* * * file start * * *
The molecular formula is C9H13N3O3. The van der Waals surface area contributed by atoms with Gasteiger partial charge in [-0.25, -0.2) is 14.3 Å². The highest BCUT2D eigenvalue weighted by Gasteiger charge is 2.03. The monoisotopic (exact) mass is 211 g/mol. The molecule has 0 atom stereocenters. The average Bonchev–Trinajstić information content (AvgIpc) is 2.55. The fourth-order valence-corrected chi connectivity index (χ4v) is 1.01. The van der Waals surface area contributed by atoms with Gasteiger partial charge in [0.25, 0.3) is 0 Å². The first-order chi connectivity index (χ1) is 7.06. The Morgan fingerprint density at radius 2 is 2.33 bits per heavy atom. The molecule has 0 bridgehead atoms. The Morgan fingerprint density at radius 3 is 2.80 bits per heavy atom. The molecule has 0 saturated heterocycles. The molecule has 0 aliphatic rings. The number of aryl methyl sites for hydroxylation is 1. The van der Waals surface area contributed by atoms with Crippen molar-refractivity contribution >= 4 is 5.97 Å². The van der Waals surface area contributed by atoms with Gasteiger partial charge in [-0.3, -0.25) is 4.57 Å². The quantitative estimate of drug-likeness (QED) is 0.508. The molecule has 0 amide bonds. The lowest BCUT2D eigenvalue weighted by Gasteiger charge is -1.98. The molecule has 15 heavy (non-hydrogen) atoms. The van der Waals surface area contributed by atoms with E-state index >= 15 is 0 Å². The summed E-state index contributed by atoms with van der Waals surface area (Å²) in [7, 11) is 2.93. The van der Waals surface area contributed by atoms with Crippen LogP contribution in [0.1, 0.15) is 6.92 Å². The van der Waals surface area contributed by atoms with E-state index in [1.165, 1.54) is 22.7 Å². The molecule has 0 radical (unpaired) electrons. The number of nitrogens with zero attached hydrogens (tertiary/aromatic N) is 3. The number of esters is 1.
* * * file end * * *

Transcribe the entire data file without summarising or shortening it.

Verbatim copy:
The molecular formula is C9H13N3O3. The van der Waals surface area contributed by atoms with Gasteiger partial charge in [-0.25, -0.2) is 14.3 Å². The highest BCUT2D eigenvalue weighted by Gasteiger charge is 2.03. The monoisotopic (exact) mass is 211 g/mol. The molecule has 0 atom stereocenters. The average Bonchev–Trinajstić information content (AvgIpc) is 2.55. The fourth-order valence-corrected chi connectivity index (χ4v) is 1.01. The van der Waals surface area contributed by atoms with Gasteiger partial charge in [0.25, 0.3) is 0 Å². The first-order chi connectivity index (χ1) is 7.06. The Morgan fingerprint density at radius 2 is 2.33 bits per heavy atom. The molecule has 0 bridgehead atoms. The Morgan fingerprint density at radius 3 is 2.80 bits per heavy atom. The molecule has 0 saturated heterocycles. The molecule has 0 aliphatic rings. The number of aryl methyl sites for hydroxylation is 1. The van der Waals surface area contributed by atoms with Crippen molar-refractivity contribution >= 4 is 5.97 Å². The van der Waals surface area contributed by atoms with Gasteiger partial charge in [-0.3, -0.25) is 4.57 Å². The quantitative estimate of drug-likeness (QED) is 0.508. The molecule has 0 amide bonds. The lowest BCUT2D eigenvalue weighted by Gasteiger charge is -1.98. The molecule has 15 heavy (non-hydrogen) atoms. The van der Waals surface area contributed by atoms with E-state index >= 15 is 0 Å². The summed E-state index contributed by atoms with van der Waals surface area (Å²) in [7, 11) is 2.93. The van der Waals surface area contributed by atoms with Crippen LogP contribution in [0.1, 0.15) is 6.92 Å². The van der Waals surface area contributed by atoms with E-state index in [1.165, 1.54) is 22.7 Å². The molecule has 0 radical (unpaired) electrons. The number of nitrogens with zero attached hydrogens (tertiary/aromatic N) is 3. The number of esters is 1.